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Diesel in Gas engine

h1vch1vc Posts: 295
edited March 2014 in Ford
my supercrew ran outa gas, someone game me a tank of fuel, said it was gas, but was diesel, I put it in, definitely put in less than 2.5 galon, probably around 1.5gal. Should I let ford fix it or can I put in high grade gas and start it, people told me i could do that. If putting in gas is ok, how much damage will that make to any components? Thanks.


  • vwracervwracer Posts: 90
    I wouldn't take a chance. Drain the fuel tank and start all over
  • jgmilbergjgmilberg Posts: 872
    Diesel is NASTY stuff, I am not sure about what it will do to your engine but it will clog up your fuel filter in a heartbeat. Best thing to do is drain the tank and start over like vwracer said. It is easy enough to do these days, you just disconnect the fuel line from the filter, stick it in a DIESEL can, or oil drain pan, and jump the fuel pump relay until its dry. Then fill up with high grade gas with a bottle of dry gas in it, sometimes diesel has moisture in it, so the residue that is left behind might have some too it's just a precaution.
  • zr2randozr2rando Posts: 391
    I agree, empty out the tank and refill with some gas,,,,it could be worse, I've seen people put gas in a diesel!
  • fowvayfowvay Posts: 29
    Well, this will go against the other peoples responses but I don't believe that you will have much trouble with the amount of diesel that you are talking about. I am unfamiliar with the vehicle that it is in but I will make the assumption that it will hold well over 25 gallons of fuel. With a dilution ratio of 16.5 to 1 you should have no trouble burning the diesel fuel up.
    You will experience some sooting that will disappear after a few tanks of gasoline are burned through the engine. The diesel fuel will drop the octane of the gasoline quite a bit so be certain to use the absolute highest grade you can find. Fill with as much high octane gasoline as you can get into the vehicle and then run this tank as empty as you feel safe doing without running out on the motorway. As for clogging a fuel filter, this is not a issue in the least. If your machine uses paper for the gasoline filter then the diesel will cause absolutely zero problems and will pass through the filter unnoticed.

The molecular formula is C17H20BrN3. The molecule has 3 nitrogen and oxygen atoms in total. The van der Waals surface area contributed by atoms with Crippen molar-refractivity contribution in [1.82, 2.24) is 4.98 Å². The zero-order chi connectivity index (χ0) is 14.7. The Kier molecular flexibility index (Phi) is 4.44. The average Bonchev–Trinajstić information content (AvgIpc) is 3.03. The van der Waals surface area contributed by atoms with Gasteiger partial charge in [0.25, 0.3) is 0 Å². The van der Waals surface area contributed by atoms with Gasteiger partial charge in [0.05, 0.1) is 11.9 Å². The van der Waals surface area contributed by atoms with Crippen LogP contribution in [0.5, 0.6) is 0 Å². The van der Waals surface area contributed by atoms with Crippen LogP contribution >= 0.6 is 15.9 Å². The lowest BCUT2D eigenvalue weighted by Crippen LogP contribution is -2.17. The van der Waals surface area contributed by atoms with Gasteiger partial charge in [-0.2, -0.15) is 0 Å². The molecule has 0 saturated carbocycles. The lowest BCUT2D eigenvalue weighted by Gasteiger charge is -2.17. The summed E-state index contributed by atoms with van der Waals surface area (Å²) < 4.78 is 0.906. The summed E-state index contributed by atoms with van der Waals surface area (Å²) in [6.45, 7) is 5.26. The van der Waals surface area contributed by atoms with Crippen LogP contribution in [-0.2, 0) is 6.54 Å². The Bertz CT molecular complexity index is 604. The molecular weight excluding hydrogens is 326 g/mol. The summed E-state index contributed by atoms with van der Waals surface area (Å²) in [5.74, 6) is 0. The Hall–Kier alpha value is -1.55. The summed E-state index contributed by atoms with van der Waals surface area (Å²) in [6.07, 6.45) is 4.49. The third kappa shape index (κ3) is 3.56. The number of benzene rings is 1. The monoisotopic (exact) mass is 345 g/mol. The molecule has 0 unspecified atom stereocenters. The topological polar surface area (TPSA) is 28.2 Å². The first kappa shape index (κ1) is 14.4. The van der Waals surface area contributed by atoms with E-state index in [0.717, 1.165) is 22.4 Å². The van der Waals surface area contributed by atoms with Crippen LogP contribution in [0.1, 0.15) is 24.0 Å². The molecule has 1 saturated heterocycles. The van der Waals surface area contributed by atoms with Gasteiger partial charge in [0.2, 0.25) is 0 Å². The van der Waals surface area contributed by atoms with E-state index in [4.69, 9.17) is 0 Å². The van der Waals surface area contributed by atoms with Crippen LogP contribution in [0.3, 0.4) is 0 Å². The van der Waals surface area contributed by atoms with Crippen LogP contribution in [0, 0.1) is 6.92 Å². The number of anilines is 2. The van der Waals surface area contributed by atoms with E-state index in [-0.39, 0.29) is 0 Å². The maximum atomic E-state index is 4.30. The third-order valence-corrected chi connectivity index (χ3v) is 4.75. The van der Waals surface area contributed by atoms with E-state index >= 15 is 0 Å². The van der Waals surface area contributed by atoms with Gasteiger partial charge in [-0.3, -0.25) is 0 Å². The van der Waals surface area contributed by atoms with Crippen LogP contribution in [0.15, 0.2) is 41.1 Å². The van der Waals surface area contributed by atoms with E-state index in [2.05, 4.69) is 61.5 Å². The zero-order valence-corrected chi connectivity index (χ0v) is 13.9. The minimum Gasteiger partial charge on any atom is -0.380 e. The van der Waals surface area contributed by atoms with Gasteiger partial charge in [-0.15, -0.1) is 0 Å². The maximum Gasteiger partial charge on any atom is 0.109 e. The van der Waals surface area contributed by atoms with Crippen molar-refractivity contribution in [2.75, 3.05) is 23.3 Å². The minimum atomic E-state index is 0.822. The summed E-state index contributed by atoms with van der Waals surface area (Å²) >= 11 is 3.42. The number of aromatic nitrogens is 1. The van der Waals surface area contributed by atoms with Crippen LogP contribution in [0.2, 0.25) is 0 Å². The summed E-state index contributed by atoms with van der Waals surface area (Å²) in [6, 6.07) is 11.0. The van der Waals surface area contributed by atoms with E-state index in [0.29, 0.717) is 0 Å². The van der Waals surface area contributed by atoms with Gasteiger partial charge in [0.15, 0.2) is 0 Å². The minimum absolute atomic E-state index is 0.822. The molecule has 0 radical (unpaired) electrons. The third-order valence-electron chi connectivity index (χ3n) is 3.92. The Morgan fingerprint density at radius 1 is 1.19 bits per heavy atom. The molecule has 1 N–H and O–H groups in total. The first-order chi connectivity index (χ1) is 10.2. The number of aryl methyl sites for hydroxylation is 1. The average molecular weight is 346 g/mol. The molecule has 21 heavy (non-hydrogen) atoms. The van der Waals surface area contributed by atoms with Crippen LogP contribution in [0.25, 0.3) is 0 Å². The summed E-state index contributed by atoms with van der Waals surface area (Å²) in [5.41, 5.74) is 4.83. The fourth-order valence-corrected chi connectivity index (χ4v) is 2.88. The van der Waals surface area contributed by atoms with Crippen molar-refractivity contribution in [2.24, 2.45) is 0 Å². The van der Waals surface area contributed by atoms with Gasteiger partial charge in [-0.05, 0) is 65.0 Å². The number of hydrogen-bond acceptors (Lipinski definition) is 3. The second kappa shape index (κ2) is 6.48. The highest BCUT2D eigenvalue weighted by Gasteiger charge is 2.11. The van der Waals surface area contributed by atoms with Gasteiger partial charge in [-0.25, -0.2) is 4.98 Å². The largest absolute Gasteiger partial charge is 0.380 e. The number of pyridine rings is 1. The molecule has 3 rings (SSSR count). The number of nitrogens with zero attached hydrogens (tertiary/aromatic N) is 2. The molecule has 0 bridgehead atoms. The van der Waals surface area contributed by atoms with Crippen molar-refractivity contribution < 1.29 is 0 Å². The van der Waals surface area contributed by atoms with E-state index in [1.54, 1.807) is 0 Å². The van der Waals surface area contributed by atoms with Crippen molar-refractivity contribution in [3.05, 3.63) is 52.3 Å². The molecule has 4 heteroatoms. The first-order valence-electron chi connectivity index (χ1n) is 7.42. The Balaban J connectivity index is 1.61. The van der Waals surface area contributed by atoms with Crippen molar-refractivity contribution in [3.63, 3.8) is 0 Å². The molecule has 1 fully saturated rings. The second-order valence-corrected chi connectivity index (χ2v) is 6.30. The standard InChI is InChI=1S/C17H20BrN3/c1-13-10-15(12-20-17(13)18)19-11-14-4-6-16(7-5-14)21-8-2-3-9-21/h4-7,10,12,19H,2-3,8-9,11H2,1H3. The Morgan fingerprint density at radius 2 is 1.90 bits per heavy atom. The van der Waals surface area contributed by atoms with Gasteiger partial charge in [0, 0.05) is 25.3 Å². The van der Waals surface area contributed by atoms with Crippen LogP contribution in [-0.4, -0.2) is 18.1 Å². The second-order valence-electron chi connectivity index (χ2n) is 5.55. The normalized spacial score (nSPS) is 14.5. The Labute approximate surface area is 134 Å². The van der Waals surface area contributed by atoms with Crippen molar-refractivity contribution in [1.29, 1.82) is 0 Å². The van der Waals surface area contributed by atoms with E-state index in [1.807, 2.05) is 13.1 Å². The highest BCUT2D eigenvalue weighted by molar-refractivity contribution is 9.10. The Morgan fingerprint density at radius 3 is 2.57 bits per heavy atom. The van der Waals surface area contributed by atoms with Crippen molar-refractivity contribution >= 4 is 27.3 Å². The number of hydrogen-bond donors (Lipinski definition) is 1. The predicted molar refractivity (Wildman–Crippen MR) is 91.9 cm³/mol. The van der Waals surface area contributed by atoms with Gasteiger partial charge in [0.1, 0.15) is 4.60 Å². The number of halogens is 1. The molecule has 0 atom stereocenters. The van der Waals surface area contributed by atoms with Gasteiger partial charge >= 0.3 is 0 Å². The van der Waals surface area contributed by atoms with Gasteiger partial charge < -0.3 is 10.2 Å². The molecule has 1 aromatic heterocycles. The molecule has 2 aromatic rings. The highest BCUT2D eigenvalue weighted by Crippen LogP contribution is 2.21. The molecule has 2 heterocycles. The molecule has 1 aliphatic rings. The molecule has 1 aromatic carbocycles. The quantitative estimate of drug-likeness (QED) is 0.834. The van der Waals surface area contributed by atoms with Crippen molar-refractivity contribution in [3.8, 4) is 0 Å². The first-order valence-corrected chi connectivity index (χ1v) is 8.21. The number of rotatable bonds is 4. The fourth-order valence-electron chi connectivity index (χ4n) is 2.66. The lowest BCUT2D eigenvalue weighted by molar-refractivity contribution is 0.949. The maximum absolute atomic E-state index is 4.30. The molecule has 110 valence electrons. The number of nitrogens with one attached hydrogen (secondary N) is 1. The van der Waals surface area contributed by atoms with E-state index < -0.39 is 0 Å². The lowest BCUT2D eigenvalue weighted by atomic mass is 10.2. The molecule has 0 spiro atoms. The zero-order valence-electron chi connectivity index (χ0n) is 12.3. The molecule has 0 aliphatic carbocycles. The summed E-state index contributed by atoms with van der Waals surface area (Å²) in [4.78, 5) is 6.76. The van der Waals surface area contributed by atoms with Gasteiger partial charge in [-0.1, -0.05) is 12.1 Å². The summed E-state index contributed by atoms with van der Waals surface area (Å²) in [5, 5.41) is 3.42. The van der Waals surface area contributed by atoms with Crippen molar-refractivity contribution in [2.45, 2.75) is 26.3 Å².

Good luck with whichever method you decide.
  • what would gasoline do to a diesel engine?
  • fowvayfowvay Posts: 29
    Since cetane (diesel) is the opposite of octane (gasoline) then having too high of a gasoline-to-diesel ratio in diesel engine will simply prevent it from running at all. Diesel ignites from cylinder pressure and gasoline needs a ignition source. If you put gasoline in a diesel engine with no ignition source then it simply will not ignite. However, using gasoline to dilute waxed diesel fuel in extremely cold weather was once a common practice before the direct-injection and common-rail injection systems. So, having a gallon of gasoline in a 20 gallon mixture of diesel fuel will simply cause rough running yet will prevent the diesel from gelling. DO NOT put gasoline in a modern TDI or CDI diesel engine deliberately.
  • I'd put 5 gal of gas in it to thin it out and try and pump some of it out. I'd worry more about running the pump dry. Then I would put another 5 gal in and drive it to a station and put some premium in. Not a full tank. Just to prevent some knocking. Don't drive it hard. It should drive OK. A friend in college used to run his car on 50/50 back when diesel was cheap. Smoked a little. Another has an army surplus engine that you start on gasoline and then switch over to diesel
  • zr2randozr2rando Posts: 391
    Putting gas in a diesel engine causes HEAVY pre-ignition...gas wants to burn much faster than diesel. Gasoline is a solvent to diesel fuel in cold weather, that is true, but under normal running conditions it will do alot of knocking in that diesel engine..
    If you don't pump/siphon the diesel out it would probably just smoke a bunch and carbon up the cylinders and the EGR valve, that is true, but if you put gasoline in a diesel you get the same as a very low octane condition and get alot of knocking, eventually you get piston damage if it is bad enough..
    High octane is like HEAVY fuel, it needs LOTS of air to burn and does not ignite quickly, but does burn hotter..
    Low octane is like LIGHT fuel, needs less air but does not generate as much heat either....
    Kerosene and diesel is a heavy fuel compared to gasoline, and they both act like a high octane fuel compared to gasoline, they need more air and more UUMPH to go bang, and in a normal gas engine they will cause a RICH condition (soot-unburned fuel) if there is enough of it in the gas.